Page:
- The hack attack on Sony was the weak signal for 2014. Cyber-security is clearly something we need to learn to contend with as this issue is unlikely to go away. Going forward there needs to be mandatory reporting of intrusions so that there is a better understanding of the purpose, consequences and nature of the crime and the characteristics of the criminal. Institutions and individuals need to learn the lessons from past intrusions and tighten up systems accordingly; protecting data in 2015 is going to be a whole new ball game.
- The world is more integrated and connected than ever before. We must continue to ask ourselves – what are we not seeing? In 1850 economist Frédéric Bastiat wrote a brief essay titled That Which Is Seen and That Which Is Unseen. The guts of this 1850 essay is still relevant today: ‘Of these effects, the first only is immediate; it manifests itself simultaneously with its cause – it is seen. The others unfold in succession – they are not seen: it is well for us, if they are foreseen. Between a good and a bad economist this constitutes the whole difference – the one takes account of the visible effect; the other takes account both of the effects which are seen, and also of those which it is necessary to foresee. Now this difference is enormous, for it almost always happens that when the immediate consequence is favourable, the ultimate consequences are fatal, and the converse. Hence it follows that the bad economist pursues a small present good, which will be followed by a great evil to come, while the true economist pursues a great good to come, at the risk of a small present evil.’ A prudent policy analyst should always be asking: what is it that I am not seeing and what are the second- and third-level effects? What trade-offs need to be made today in order to secure a better future tomorrow?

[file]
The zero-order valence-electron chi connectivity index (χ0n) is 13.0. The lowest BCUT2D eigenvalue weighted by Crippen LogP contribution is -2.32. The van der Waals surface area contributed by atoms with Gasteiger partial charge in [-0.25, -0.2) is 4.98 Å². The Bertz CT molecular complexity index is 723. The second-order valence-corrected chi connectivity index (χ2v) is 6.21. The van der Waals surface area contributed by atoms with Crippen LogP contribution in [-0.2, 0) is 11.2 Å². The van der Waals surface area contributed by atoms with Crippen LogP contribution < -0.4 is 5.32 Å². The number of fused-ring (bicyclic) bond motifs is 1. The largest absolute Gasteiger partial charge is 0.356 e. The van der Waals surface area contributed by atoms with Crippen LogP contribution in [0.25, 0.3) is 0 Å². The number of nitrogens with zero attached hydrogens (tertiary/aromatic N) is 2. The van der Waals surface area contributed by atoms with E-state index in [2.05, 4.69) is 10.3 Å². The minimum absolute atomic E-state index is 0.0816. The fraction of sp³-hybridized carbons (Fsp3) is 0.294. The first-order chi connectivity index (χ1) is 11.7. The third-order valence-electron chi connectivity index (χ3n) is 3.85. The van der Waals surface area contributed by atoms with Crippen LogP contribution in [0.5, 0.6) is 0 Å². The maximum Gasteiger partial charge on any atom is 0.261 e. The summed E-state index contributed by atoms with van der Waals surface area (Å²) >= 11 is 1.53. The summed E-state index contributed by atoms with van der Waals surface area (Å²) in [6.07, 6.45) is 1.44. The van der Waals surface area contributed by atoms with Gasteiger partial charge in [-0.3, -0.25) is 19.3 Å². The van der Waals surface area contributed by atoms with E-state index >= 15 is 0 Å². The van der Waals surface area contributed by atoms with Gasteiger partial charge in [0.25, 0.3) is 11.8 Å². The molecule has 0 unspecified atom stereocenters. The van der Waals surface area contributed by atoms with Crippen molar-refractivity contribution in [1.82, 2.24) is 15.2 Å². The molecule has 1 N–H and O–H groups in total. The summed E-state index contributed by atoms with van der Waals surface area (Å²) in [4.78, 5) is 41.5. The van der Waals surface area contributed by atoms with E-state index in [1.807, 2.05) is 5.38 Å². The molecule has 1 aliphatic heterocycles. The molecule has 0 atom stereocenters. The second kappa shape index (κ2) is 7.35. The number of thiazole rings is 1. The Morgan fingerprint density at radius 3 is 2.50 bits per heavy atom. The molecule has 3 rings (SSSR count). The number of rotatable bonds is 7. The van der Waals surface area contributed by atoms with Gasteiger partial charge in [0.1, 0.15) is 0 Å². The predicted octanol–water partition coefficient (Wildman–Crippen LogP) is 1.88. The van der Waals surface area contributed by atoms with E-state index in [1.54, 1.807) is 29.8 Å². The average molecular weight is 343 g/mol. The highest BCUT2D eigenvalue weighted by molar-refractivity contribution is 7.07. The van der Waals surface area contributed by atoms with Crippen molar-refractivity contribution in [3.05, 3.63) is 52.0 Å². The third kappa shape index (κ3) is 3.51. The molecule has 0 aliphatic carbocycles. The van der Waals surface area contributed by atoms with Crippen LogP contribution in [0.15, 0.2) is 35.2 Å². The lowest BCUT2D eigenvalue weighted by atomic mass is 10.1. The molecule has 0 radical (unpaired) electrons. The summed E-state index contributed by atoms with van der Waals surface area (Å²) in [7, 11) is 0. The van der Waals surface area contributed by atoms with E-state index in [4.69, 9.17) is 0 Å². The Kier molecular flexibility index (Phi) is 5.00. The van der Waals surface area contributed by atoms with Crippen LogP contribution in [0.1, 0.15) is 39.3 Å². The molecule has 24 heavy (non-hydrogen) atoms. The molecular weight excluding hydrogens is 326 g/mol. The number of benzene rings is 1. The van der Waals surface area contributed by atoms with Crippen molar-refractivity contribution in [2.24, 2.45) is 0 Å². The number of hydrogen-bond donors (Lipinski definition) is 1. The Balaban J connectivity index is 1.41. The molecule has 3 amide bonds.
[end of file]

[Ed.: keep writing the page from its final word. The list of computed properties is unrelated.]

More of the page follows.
Given the above discussion, our recommended reading list for the Prime Minister in January 2015 is as follows:
1. A Youth Statement on Regional Goals: An output of the LocalNZworkshop (December 2014)